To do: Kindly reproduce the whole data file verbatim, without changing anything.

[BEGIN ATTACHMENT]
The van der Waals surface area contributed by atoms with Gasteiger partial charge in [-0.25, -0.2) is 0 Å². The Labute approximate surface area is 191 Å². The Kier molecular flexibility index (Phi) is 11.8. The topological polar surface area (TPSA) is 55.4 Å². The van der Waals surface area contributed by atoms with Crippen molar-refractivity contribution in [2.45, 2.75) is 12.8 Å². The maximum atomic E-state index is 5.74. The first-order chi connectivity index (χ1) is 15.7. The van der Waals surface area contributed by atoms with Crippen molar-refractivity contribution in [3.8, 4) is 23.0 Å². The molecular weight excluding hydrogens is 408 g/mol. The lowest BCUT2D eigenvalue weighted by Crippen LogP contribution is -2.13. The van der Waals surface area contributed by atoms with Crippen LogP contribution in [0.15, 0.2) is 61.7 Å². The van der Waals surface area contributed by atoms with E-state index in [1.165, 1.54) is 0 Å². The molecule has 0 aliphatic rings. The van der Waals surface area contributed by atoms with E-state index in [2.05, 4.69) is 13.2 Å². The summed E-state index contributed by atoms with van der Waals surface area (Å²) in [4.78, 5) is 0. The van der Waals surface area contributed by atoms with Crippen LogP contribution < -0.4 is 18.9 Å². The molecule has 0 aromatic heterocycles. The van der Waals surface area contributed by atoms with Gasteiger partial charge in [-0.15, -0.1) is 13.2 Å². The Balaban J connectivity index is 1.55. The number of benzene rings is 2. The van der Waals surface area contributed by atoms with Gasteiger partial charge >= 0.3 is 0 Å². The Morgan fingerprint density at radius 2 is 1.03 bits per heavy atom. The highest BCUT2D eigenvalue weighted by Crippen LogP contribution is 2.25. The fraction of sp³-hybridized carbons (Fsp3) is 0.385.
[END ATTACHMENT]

The van der Waals surface area contributed by atoms with Gasteiger partial charge in [-0.25, -0.2) is 0 Å². The Labute approximate surface area is 191 Å². The Kier molecular flexibility index (Phi) is 11.8. The topological polar surface area (TPSA) is 55.4 Å². The van der Waals surface area contributed by atoms with Crippen molar-refractivity contribution in [2.45, 2.75) is 12.8 Å². The maximum atomic E-state index is 5.74. The first-order chi connectivity index (χ1) is 15.7. The van der Waals surface area contributed by atoms with Crippen molar-refractivity contribution in [3.8, 4) is 23.0 Å². The molecular weight excluding hydrogens is 408 g/mol. The lowest BCUT2D eigenvalue weighted by Crippen LogP contribution is -2.13. The van der Waals surface area contributed by atoms with Crippen LogP contribution in [0.15, 0.2) is 61.7 Å². The van der Waals surface area contributed by atoms with E-state index in [1.165, 1.54) is 0 Å². The molecule has 0 aliphatic rings. The van der Waals surface area contributed by atoms with E-state index in [2.05, 4.69) is 13.2 Å². The summed E-state index contributed by atoms with van der Waals surface area (Å²) in [4.78, 5) is 0. The van der Waals surface area contributed by atoms with Crippen LogP contribution < -0.4 is 18.9 Å². The molecule has 0 aromatic heterocycles. The van der Waals surface area contributed by atoms with Gasteiger partial charge in [-0.15, -0.1) is 13.2 Å². The Balaban J connectivity index is 1.55. The number of benzene rings is 2. The van der Waals surface area contributed by atoms with Gasteiger partial charge >= 0.3 is 0 Å². The Morgan fingerprint density at radius 2 is 1.03 bits per heavy atom. The highest BCUT2D eigenvalue weighted by Crippen LogP contribution is 2.25. The fraction of sp³-hybridized carbons (Fsp3) is 0.385.